Background: Although Virtual Patients (VPs) are more commonly used today there is no clear-cut picture of the nature of VPs as a learning tool. This means that educators hesitate in further curricular integration of VPs. Students and educators need examples of how this innovation can support student learning in practice.
Summary of work: We have analysed the use of VPs in a clinical rotation of medical students of rheumatology lasting 2-4 weeks. The phenomenological approach was used in order to maximise the student perspective. Focus lied with the character of VP learning and the immediate framework supporting meaningful learning with VPs at the clinic. We interviewed31 students followed by a phenomenological analysis of the transcriptions. This resulted inincreased knowledge of the value of VPs in this setting.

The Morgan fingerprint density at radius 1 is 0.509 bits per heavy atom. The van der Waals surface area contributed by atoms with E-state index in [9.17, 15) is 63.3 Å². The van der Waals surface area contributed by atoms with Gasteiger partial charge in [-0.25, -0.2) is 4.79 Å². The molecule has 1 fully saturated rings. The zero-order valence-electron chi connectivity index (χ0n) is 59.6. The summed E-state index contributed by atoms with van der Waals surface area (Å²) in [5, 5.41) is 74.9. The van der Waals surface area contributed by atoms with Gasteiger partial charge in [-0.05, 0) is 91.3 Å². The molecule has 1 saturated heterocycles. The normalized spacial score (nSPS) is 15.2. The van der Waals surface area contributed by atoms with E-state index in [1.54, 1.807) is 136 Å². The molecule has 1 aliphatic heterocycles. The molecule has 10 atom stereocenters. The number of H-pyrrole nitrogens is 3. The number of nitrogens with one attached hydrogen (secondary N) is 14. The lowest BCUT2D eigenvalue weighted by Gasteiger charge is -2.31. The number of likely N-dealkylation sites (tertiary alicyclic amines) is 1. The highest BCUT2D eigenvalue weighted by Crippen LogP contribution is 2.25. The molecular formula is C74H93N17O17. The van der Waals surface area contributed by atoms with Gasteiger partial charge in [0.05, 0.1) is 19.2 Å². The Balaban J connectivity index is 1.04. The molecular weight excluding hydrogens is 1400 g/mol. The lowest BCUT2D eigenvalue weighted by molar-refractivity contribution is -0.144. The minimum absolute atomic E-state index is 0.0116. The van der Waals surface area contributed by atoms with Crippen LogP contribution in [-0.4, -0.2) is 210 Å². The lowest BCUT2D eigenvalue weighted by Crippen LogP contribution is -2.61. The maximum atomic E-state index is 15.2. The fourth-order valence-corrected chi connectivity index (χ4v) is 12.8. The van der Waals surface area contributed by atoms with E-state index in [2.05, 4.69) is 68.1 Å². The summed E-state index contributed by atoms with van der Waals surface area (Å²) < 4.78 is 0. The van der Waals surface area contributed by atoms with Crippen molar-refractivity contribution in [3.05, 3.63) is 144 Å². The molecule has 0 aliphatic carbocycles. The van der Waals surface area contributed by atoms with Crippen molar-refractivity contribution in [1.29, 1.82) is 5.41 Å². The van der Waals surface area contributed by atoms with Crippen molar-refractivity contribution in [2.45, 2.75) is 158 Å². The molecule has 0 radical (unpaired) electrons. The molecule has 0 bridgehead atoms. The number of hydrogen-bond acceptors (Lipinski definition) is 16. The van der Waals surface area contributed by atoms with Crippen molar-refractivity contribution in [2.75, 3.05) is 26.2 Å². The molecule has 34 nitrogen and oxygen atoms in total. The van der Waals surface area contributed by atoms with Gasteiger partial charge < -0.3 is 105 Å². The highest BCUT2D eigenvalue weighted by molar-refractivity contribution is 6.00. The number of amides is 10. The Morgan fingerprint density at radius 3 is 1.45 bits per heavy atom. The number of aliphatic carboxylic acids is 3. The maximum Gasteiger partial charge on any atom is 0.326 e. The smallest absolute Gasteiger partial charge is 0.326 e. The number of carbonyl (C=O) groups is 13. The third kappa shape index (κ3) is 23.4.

Summary of results: VPs as a learning tool play a role of enhancing the value of other learning activities at the clinic. The immediate framework affects the way that students approach VPs. When students work in pairs, reflection and argumentation strengthen the learning experience.
Conclusions: The study approach provided a way to characterise learning with VPs as enhancing the value of clinical education.
Take-home messages: Phenomenological research interviews provide a way of discovering the value of innovations in medical education.